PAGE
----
Every year since the U.S. Supreme Court ruled in Obergefell v. Hodges that same-sex marriage is legal in the United States, Sandia Mesa has changed its social media icon to a version of their social media icon with a rainbow background during the month of June. However, we don’t simply do this because we want publicity points. We don’t do this just to profit off of rainbow decorated stuff exclusively available only during one month. We do this to celebrate a remarkable moment for civil rights in United States history. But more importantly, we do this because we truly believe that regardless of the personal beliefs of anybody who works with us, LGBTQ+ people deserve the same rights to publish and express their thoughts and ideas as everyone else.
You heard it right. Colin Corbin and Scott Dash are gonna be in the same household as The Simpsons and Family Guy. How about that Stewie meeting Colin Corbin episode, eh?
During the 1970s, a revolutionary change occurred. Particularly in the way we watched shows and movies. Before, most feature films were rarely accessible to the public. You had to either go the movie theater when they were showing it or hope that it would air on TV sometime soon. Now, you had the technologies of VCR. This meant that you could record a video tape of a favorite show or movie that was airing on TV and then watch it whenever you wanted to. Because this technology was relatively new, there was major competition in the field of videocassette formats – most notably between Sony’s Betamax and JVC’s VHS (and we all know that VHS ultimately won).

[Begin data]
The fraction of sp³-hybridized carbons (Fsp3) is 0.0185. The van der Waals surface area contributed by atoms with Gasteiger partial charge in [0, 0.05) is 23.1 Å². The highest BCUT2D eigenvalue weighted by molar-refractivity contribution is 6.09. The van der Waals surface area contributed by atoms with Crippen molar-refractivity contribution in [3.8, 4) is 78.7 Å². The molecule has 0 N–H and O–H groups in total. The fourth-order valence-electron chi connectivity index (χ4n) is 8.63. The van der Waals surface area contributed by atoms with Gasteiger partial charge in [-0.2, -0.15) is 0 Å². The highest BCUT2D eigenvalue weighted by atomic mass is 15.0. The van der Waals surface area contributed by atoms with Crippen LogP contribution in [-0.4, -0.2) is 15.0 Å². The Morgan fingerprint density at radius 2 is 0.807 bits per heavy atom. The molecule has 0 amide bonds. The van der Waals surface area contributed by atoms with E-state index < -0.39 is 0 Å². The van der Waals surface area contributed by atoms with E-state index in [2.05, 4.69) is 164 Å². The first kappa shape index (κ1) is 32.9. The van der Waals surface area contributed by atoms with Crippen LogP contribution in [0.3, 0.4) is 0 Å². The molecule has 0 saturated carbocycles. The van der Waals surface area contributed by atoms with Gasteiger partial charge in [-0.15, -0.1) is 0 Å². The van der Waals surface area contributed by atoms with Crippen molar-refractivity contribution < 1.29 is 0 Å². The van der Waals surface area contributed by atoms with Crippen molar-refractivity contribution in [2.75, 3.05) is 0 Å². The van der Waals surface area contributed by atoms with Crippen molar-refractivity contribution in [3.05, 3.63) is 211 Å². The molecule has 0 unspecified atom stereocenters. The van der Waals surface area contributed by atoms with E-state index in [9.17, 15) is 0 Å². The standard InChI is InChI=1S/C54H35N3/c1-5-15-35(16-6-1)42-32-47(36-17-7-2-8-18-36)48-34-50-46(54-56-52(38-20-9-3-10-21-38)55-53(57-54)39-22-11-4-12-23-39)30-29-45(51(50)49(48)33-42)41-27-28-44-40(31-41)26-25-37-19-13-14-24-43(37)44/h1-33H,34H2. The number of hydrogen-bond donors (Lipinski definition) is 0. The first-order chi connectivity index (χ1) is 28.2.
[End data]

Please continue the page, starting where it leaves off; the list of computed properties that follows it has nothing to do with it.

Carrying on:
Today, we’re in the midst of another revolution in the way we watch shows and movies. No longer are a majority of us watching movies and shows on cable TV, DVD, or Blu-Ray. We’re watching them on the internet through streaming services. And like the competition between videocassette formats in the 1970s, we’re seeing competition between different online video streaming services such as Netflix, Hulu, HBO Go, and Prime Video.
Today marks the 1st anniversary of the closing of Vidme, which was a startup alternative to YouTube based in LA. It had so much potential when we first joined their small video-sharing platform in 2016. In fact, we were so sure it was gonna succeed and become a huge competitor to YouTube, we decided to switch there full-time. However, the platform would unfortunately come apart fairly quickly and we would have to put our eggs in other baskets, such as LBRY and BitChute. But in order to understand how we got here, we must first take a step back and look at the early history of Vidme, what they advertised themselves to be, the strong community that was held during its existence, and ultimately, how the platform came apart.
Hi fellew followers,
It’s CEO again with exciting announcment. Sandia Mesa is now maker of fun games. And our firs happy fun game is gonn be 12 Bunny Jesse.
Earlier last year, we moved Sandia Mesa’s official blog to Medium and the Official Newsletter to our new website at https://sandiamesa.com. Well, after some time of working on the new website, we’re officially moving all Sandia Mesa operations from the older Wix website to the new Sandia Mesa website.
Tis’ true, I’m finally getting myself moving on finishing “An Olympics Scandal is Coming This Way,” the planned second episode of My Little Hood, and I hope to get it done and released before the end of this year.
Our web host, DreamHost, has informed us that our shared server is scheduled to get an upgrade to the latest version of Ubuntu. This means that all Sandia Mesa websites will be shut down briefly sometime on either Wednesday, November 1st or Thursday, November 2nd.
I just wanted to let you all know that the Sandia Mesa Medium publication will now be used as the official blog for Sandia Mesa and it’s at a new link: https://blog.sandiamesa.com/